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Infrastructure will be a hot topic again in 2019 in Washington, but it is anyone’s guess whether legislation will actually be approved, in part, because of differences between Democrats and Republicans on how to fund any new massive spending. However, the good news is that any bill will likely include water projects, which was not a certainty last year when talk about spending funds centered on roads and bridges. Drinking water and sewer construction wasn’t on the table.

The prognosis looks different this year given Sen. Chuck Schumer’s letter to President Trump in November, where he advocated to the intersection of pro-climate change policies and investments in “resilient … water, waste and sewer infrastructure.” New House Speaker Rep. Nancy Pelosi (D-Calif.) has also started to emphasize “green” infrastructure.

The tie-in between water projects and infrastructure got an actual boost last October when President Trump signed the America’s Water Infrastructure Act (AWIA) which had strong bipartisan support. That law had several pertinent provisions, including one establishing a new Drinking Water System Infrastructure Resilience and Sustainability program.

It is a new program that would offer competitive grants to small or disadvantaged drinking water systems that wish to construct projects that increase the resilience of their infrastructure to a range of natural hazards. These are defined to include earthquakes, tornados, floods, hurricanes, wildfires or other hydrologic changes.

Dan Hartnett, chief advocacy officer for legislative and regulatory affairs, at the Association of Metropolitan Water Agencies, said the new program was only authorized at $8 million over two years. “At this point I am not aware of any effort by EPA to get it up and running,” he commented. “But that may change once the agency’s FY19 funding comes through.”

Continuing resolutions

The 2019 fiscal year for all federal agencies and departments began on Oct. 1, 2018. However, Congress has failed to pass appropriations bills for some agencies, such as the EPA, and has instead passed continuing resolutions that keep the EPA budget at fiscal 2018 levels.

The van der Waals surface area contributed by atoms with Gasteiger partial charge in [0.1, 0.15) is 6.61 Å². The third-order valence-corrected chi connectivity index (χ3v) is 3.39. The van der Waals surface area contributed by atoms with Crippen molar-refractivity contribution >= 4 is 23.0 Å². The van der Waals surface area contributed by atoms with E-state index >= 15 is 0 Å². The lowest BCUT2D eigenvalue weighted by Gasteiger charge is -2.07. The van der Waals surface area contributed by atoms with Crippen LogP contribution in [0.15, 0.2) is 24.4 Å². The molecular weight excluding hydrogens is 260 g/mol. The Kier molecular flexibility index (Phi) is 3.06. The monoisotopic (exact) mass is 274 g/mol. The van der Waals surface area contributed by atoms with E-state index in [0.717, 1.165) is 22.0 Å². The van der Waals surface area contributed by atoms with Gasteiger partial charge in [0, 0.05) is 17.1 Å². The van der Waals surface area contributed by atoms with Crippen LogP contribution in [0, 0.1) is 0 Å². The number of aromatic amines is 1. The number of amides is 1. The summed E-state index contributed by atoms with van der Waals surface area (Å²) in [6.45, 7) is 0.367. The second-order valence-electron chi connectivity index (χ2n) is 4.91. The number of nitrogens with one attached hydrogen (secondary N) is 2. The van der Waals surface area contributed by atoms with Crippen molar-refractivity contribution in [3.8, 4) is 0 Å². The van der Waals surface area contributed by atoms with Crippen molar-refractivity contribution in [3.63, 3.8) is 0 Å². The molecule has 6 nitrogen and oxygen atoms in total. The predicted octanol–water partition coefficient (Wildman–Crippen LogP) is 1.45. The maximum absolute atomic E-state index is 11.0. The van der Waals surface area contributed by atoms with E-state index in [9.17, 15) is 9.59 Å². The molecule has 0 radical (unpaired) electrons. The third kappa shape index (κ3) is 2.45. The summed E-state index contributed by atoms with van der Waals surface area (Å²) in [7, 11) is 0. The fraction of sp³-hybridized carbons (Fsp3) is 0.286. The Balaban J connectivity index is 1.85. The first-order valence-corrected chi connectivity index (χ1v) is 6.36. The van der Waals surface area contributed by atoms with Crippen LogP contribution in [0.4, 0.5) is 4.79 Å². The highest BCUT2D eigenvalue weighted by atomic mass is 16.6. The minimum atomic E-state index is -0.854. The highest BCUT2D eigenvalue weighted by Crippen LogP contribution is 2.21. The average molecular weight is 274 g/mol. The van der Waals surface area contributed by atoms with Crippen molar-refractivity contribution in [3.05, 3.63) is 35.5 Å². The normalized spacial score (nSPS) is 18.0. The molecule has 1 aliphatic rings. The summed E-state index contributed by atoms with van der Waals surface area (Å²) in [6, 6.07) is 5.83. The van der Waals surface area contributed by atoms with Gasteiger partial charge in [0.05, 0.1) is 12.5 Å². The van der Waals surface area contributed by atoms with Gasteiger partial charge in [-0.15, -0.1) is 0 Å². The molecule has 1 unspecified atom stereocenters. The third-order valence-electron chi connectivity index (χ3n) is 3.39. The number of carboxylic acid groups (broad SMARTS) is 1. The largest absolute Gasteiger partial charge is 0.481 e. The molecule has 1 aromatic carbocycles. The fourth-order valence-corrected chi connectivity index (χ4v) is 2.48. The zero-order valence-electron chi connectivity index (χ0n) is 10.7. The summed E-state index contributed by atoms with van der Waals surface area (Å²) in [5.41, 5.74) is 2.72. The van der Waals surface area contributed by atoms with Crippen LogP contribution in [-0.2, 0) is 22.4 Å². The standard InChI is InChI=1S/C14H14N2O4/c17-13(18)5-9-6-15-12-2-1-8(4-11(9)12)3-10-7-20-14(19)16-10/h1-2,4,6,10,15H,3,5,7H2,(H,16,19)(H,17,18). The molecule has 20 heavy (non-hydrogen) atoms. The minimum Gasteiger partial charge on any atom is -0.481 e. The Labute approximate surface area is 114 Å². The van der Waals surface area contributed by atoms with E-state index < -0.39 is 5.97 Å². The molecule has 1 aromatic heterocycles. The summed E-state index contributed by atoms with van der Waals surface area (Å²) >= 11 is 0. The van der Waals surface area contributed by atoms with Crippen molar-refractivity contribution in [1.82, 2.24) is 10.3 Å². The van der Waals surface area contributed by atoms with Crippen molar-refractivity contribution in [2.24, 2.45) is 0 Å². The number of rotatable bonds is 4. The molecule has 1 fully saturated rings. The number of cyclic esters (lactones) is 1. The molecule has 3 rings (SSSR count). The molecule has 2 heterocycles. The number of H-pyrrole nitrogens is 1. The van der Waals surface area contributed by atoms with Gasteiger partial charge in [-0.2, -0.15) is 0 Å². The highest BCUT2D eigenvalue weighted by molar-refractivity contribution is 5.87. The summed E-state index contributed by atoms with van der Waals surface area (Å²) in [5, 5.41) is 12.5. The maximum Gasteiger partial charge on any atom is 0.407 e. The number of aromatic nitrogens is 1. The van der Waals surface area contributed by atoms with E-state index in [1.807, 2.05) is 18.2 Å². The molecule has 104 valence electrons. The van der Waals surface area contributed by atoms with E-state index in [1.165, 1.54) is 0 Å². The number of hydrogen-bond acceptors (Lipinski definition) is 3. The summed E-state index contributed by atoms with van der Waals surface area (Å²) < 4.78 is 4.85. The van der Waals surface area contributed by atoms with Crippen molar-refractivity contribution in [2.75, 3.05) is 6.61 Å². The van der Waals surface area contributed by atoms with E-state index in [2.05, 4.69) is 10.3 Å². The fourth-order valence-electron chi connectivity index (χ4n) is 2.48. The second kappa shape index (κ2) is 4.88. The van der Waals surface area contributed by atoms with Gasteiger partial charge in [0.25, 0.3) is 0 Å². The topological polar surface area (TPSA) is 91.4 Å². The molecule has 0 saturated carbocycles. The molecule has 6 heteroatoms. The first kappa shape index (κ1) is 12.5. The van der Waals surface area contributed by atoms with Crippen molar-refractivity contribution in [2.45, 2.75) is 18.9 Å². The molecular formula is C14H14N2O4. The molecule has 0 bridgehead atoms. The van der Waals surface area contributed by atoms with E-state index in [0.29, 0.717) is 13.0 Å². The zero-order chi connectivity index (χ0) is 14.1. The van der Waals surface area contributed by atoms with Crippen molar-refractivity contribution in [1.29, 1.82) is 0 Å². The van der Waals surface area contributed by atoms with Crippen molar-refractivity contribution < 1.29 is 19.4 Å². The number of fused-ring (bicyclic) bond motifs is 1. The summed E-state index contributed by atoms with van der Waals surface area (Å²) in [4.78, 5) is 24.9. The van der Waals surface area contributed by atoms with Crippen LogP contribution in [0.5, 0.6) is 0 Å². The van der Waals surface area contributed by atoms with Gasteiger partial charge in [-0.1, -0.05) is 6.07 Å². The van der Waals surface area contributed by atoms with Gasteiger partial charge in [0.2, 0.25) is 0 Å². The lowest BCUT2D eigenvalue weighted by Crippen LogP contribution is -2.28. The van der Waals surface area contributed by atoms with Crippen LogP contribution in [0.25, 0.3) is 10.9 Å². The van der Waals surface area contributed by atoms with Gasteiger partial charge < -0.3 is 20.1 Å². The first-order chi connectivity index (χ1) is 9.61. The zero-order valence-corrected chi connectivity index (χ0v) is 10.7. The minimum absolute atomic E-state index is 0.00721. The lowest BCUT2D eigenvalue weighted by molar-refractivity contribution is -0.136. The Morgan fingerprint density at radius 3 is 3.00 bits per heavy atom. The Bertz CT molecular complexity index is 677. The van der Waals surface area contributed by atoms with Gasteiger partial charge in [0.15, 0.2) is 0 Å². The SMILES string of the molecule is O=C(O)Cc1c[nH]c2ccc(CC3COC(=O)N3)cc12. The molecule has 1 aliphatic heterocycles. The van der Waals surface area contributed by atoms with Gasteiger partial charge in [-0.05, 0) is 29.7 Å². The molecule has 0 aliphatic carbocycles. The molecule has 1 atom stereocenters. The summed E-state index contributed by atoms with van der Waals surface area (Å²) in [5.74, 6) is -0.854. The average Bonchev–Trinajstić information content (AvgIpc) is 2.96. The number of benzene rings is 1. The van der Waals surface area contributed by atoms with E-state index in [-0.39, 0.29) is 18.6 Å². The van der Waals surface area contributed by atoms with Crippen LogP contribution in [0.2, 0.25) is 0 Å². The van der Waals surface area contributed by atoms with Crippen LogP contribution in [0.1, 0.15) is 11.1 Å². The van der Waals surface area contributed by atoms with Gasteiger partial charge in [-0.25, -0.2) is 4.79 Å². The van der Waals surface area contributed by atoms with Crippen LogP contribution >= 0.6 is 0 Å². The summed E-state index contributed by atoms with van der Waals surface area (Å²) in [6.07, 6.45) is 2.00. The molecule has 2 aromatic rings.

It may be instructive to remember that the Water Infrastructure Finance and Innovation Act (WIFIA) program took three years to get funded after being established by Congress in 2014. But the EPA has been awarding significant funds in that program, starting in early 2018.

The continuing resolution that the EPA has been working under also affects still unapproved 2019 budgets for the Drinking Water and Clean Water State Revolving Funds (SRFs). The same is true for the WIFIA budget. It appears likely that both SRFs will get increases in fiscal 2019, once final appropriations are passed. The House Appropriations Committee, generally more draconian with funding than its Senate counterpart, already approved a $300-million increase in total for both funds. It includes $1,543,887,000 for the Clean Water State Revolving Loan Fund and $1,013,233,000 for the Drinking Water State Revolving Loan Fund.

WIFIA funding will also increase in fiscal 2019, based on the House Appropriations bill moving up from $63 million in FY 2018 to $75 million in 2019. While the SRFs provide revolving loans to the states and localities, WIFIA provides credit assistance for large projects with the expected FY 2019 appropriation leading to about $8 billion in loan capacity.